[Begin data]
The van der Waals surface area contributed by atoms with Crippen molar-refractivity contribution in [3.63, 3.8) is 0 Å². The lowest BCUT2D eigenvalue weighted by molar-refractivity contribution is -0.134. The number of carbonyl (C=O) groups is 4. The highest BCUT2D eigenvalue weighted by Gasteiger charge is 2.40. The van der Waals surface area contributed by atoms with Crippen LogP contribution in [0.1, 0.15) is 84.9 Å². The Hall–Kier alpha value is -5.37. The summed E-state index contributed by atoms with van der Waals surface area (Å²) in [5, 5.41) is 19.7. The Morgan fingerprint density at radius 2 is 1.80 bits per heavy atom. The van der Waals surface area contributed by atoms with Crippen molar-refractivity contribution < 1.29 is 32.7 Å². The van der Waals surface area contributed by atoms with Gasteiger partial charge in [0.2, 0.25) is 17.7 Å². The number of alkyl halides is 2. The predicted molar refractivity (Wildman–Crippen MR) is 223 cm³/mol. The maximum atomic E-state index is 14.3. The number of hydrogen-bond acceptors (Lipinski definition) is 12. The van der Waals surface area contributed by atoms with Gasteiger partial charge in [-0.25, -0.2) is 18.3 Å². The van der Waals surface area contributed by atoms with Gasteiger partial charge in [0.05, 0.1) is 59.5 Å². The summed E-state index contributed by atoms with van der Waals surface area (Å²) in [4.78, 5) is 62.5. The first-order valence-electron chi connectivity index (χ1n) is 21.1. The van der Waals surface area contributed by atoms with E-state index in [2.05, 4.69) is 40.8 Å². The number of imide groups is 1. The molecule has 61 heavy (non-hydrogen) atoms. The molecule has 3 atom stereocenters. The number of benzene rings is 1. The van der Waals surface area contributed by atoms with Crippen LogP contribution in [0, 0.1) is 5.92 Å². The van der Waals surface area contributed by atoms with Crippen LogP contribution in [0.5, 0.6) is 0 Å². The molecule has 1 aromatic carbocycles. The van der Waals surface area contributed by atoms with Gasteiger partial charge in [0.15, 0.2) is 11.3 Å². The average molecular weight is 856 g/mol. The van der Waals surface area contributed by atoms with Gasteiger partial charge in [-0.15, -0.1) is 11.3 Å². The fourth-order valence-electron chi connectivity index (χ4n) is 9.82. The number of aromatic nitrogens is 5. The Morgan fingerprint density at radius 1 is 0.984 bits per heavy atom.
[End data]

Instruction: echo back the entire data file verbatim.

The van der Waals surface area contributed by atoms with Crippen molar-refractivity contribution in [3.63, 3.8) is 0 Å². The lowest BCUT2D eigenvalue weighted by molar-refractivity contribution is -0.134. The number of carbonyl (C=O) groups is 4. The highest BCUT2D eigenvalue weighted by Gasteiger charge is 2.40. The van der Waals surface area contributed by atoms with Crippen LogP contribution in [0.1, 0.15) is 84.9 Å². The Hall–Kier alpha value is -5.37. The summed E-state index contributed by atoms with van der Waals surface area (Å²) in [5, 5.41) is 19.7. The Morgan fingerprint density at radius 2 is 1.80 bits per heavy atom. The van der Waals surface area contributed by atoms with Crippen molar-refractivity contribution < 1.29 is 32.7 Å². The van der Waals surface area contributed by atoms with Gasteiger partial charge in [0.2, 0.25) is 17.7 Å². The number of alkyl halides is 2. The predicted molar refractivity (Wildman–Crippen MR) is 223 cm³/mol. The maximum atomic E-state index is 14.3. The number of hydrogen-bond acceptors (Lipinski definition) is 12. The van der Waals surface area contributed by atoms with Gasteiger partial charge in [-0.25, -0.2) is 18.3 Å². The van der Waals surface area contributed by atoms with Gasteiger partial charge in [0.05, 0.1) is 59.5 Å². The summed E-state index contributed by atoms with van der Waals surface area (Å²) in [4.78, 5) is 62.5. The first-order valence-electron chi connectivity index (χ1n) is 21.1. The van der Waals surface area contributed by atoms with E-state index in [2.05, 4.69) is 40.8 Å². The number of imide groups is 1. The molecule has 61 heavy (non-hydrogen) atoms. The molecule has 3 atom stereocenters. The number of benzene rings is 1. The van der Waals surface area contributed by atoms with Crippen LogP contribution in [0, 0.1) is 5.92 Å². The van der Waals surface area contributed by atoms with Crippen LogP contribution in [0.5, 0.6) is 0 Å². The molecule has 1 aromatic carbocycles. The van der Waals surface area contributed by atoms with Gasteiger partial charge in [0.15, 0.2) is 11.3 Å². The average molecular weight is 856 g/mol. The van der Waals surface area contributed by atoms with Gasteiger partial charge in [-0.15, -0.1) is 11.3 Å². The fourth-order valence-electron chi connectivity index (χ4n) is 9.82. The number of aromatic nitrogens is 5. The Morgan fingerprint density at radius 1 is 0.984 bits per heavy atom.